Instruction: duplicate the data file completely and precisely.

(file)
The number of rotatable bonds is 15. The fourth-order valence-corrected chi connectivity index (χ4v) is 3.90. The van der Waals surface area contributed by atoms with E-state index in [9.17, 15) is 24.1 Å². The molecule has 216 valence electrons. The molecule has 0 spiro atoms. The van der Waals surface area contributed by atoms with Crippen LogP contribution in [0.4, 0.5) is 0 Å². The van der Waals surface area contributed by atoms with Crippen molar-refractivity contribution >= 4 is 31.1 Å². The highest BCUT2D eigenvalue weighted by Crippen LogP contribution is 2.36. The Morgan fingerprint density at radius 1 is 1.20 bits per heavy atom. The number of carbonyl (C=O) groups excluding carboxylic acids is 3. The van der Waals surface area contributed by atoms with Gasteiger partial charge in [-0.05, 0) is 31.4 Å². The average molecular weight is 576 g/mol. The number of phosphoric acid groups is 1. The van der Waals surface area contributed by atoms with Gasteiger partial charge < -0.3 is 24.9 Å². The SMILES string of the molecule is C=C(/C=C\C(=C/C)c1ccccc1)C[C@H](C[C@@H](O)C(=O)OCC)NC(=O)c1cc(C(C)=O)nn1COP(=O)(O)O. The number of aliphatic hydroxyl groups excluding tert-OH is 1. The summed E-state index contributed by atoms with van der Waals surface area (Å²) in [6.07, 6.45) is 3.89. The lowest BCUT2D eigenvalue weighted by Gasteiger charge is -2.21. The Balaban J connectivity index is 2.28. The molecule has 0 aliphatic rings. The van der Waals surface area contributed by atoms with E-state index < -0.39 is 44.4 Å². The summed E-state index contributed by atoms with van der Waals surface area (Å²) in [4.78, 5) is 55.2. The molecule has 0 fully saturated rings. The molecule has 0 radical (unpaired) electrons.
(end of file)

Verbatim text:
The number of rotatable bonds is 15. The fourth-order valence-corrected chi connectivity index (χ4v) is 3.90. The van der Waals surface area contributed by atoms with E-state index in [9.17, 15) is 24.1 Å². The molecule has 216 valence electrons. The molecule has 0 spiro atoms. The van der Waals surface area contributed by atoms with Crippen LogP contribution in [0.4, 0.5) is 0 Å². The van der Waals surface area contributed by atoms with Crippen molar-refractivity contribution >= 4 is 31.1 Å². The highest BCUT2D eigenvalue weighted by Crippen LogP contribution is 2.36. The Morgan fingerprint density at radius 1 is 1.20 bits per heavy atom. The number of carbonyl (C=O) groups excluding carboxylic acids is 3. The van der Waals surface area contributed by atoms with Gasteiger partial charge in [-0.05, 0) is 31.4 Å². The average molecular weight is 576 g/mol. The number of phosphoric acid groups is 1. The van der Waals surface area contributed by atoms with Gasteiger partial charge < -0.3 is 24.9 Å². The SMILES string of the molecule is C=C(/C=C\C(=C/C)c1ccccc1)C[C@H](C[C@@H](O)C(=O)OCC)NC(=O)c1cc(C(C)=O)nn1COP(=O)(O)O. The number of aliphatic hydroxyl groups excluding tert-OH is 1. The summed E-state index contributed by atoms with van der Waals surface area (Å²) in [6.07, 6.45) is 3.89. The lowest BCUT2D eigenvalue weighted by Gasteiger charge is -2.21. The Balaban J connectivity index is 2.28. The molecule has 0 aliphatic rings. The van der Waals surface area contributed by atoms with E-state index < -0.39 is 44.4 Å². The summed E-state index contributed by atoms with van der Waals surface area (Å²) in [4.78, 5) is 55.2. The molecule has 0 fully saturated rings. The molecule has 0 radical (unpaired) electrons.